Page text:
California’s long-running battle between farmers and environmentalists over water, took a new turn Thursday, with a federal appeals court upholding guidelines that limit water diversion to growers in order to protect a Delta fish.
In the midst of a statewide drought that has already imposed water supply limits in some areas, the 9th U.S. Circuit Court of Appeals reinstated recommended state reductions in water exports from the water-rich north to the southern deserts.
The cutback in water exports will leave additional water in the Sacramento Delta for the tiny Delta smelt.
The court panel split on a variety of issues and took more than 180 pages to analyze the water law dispute.
Judge Jay Bybee wrote that the trial judge should have deferred to the Fish and Wildlife Service.
“We recognize the enormous practical implications of this decision,” Bybee said. “But the consequences were prescribed when Congress determined that ‘these species of fish, wildlife, and plants are of esthetic, ecological, educational, historical, recreational and scientific value to the nation and its people,” he wrote.
California’s Central Valley comprises some of the most productive farmland in the world, extending 450 miles from north to south and averaging 100 miles wide, he said.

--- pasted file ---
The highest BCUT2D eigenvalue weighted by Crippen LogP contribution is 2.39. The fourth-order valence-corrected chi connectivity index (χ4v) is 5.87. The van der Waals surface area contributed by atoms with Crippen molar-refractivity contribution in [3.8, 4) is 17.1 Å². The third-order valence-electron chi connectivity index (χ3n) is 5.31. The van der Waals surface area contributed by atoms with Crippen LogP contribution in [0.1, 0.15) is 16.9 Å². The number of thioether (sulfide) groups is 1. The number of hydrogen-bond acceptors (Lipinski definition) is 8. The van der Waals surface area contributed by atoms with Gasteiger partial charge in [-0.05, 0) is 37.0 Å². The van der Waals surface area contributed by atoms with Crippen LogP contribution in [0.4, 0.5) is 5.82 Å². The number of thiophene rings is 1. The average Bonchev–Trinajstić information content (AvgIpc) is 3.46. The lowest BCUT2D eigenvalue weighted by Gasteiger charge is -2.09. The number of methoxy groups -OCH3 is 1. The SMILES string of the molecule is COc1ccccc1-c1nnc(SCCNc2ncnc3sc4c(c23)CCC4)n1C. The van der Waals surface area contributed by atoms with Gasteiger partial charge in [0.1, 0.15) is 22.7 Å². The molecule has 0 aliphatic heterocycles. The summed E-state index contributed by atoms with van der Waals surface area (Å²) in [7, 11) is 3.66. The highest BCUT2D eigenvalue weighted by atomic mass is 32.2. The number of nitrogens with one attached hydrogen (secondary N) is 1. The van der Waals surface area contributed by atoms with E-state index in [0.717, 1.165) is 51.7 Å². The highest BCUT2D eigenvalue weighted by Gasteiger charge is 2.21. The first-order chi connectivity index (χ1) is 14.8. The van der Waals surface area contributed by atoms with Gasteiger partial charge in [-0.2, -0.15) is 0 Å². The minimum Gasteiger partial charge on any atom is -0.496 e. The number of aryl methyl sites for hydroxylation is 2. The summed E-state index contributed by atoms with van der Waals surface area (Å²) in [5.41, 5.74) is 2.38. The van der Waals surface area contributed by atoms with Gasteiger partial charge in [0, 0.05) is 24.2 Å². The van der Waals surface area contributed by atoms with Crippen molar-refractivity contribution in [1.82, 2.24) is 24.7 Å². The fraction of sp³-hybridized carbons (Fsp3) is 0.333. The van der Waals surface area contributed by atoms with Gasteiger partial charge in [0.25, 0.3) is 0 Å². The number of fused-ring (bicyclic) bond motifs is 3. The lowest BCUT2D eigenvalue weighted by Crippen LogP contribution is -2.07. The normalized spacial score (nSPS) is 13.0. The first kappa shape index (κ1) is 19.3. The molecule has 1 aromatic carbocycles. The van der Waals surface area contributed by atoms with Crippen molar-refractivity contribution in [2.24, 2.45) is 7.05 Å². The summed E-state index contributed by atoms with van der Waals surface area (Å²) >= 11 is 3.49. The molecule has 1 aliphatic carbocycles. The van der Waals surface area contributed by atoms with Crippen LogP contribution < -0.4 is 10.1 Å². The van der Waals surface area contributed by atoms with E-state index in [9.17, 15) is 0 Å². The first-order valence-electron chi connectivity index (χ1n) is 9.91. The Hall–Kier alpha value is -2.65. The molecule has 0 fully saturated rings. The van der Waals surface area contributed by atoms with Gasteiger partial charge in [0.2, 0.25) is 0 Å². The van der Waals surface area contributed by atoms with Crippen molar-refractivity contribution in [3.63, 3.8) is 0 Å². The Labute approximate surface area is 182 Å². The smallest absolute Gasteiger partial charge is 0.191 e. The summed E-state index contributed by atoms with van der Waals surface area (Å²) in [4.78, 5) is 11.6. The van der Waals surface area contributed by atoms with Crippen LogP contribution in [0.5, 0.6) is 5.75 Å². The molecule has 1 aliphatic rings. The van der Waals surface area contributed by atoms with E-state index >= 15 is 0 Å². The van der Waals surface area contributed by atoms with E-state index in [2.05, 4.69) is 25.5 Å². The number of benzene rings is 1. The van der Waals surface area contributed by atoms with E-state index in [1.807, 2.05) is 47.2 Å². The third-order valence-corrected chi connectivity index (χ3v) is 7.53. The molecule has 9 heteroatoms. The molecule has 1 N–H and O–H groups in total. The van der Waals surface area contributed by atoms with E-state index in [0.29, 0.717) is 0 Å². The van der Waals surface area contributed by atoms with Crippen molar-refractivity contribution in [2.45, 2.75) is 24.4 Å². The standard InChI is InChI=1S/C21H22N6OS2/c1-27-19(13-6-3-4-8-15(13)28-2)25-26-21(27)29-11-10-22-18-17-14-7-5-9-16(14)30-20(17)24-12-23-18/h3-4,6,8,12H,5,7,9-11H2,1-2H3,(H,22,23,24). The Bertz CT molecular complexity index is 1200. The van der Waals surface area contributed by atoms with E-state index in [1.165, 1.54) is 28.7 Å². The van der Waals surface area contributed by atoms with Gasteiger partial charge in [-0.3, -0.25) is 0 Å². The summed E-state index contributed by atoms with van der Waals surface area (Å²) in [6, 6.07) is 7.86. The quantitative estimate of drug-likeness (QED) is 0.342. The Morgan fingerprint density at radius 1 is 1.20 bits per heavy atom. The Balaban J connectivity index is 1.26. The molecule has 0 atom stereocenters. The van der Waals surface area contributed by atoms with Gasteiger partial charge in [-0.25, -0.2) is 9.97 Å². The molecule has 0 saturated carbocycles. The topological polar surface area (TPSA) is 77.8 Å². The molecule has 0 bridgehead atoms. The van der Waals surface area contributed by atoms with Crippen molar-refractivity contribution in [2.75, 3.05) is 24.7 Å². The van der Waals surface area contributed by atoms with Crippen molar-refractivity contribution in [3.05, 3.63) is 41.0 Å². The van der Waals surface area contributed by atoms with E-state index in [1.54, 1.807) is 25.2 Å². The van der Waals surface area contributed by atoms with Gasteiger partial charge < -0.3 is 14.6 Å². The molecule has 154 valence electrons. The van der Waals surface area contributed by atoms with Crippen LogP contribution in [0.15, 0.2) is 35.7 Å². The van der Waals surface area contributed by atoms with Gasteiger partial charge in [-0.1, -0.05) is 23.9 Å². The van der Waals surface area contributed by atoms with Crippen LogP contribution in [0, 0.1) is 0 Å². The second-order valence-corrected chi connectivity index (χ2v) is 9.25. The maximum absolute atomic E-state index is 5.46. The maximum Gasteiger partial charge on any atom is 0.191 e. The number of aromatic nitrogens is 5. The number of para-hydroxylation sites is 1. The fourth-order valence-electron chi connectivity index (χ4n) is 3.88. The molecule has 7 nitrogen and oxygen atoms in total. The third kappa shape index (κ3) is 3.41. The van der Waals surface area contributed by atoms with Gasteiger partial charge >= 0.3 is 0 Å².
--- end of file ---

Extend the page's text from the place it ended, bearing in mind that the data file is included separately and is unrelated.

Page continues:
While 70 percent of California’s water comes from rivers in the north, 70 percent of the demand is in the south, he said. The water supplies irrigation for seven million acres of agriculture and more than 20 million people.
The state created two massive water projects between the 1930s and 1950s to supply water to the south. Fish became trapped in two transfer plants and over a 15-year period, more than 110 million fish, from 52 species, were salvaged by being hauled in trucks to sites back in the Sacramento and San JoaquinRivers. But many smaller fish and those in the juvenile and larval stage were killed in the pumps, according to the court.
Still more do not survive the salvage process.
Environmentalists fought to set limits on water transfers to protect the fish. With increasing water demands in the south and less Colorado River water available, the pressure increased to release more water.
Bybee found the trial court should have followed the recommendations of the federal Fish & Wildlife service in its approach to preserving the imperiled populations of smelt.
“We conclude that the [Bureau of] Reclamation is obligated to comply with NEPA,” the National Environmental Protection Act, he added.
Judges Johnnie Rawlinson and visiting Judge Morris Arnold of the 8th Circuit, partially joined and partially dissented on differing issues, giving Bybee a two-vote majority for his opinion.
Case: San Luis & Delta-Mendota Water Authority v. Calif. Dept of Water Resources, No. 11-15871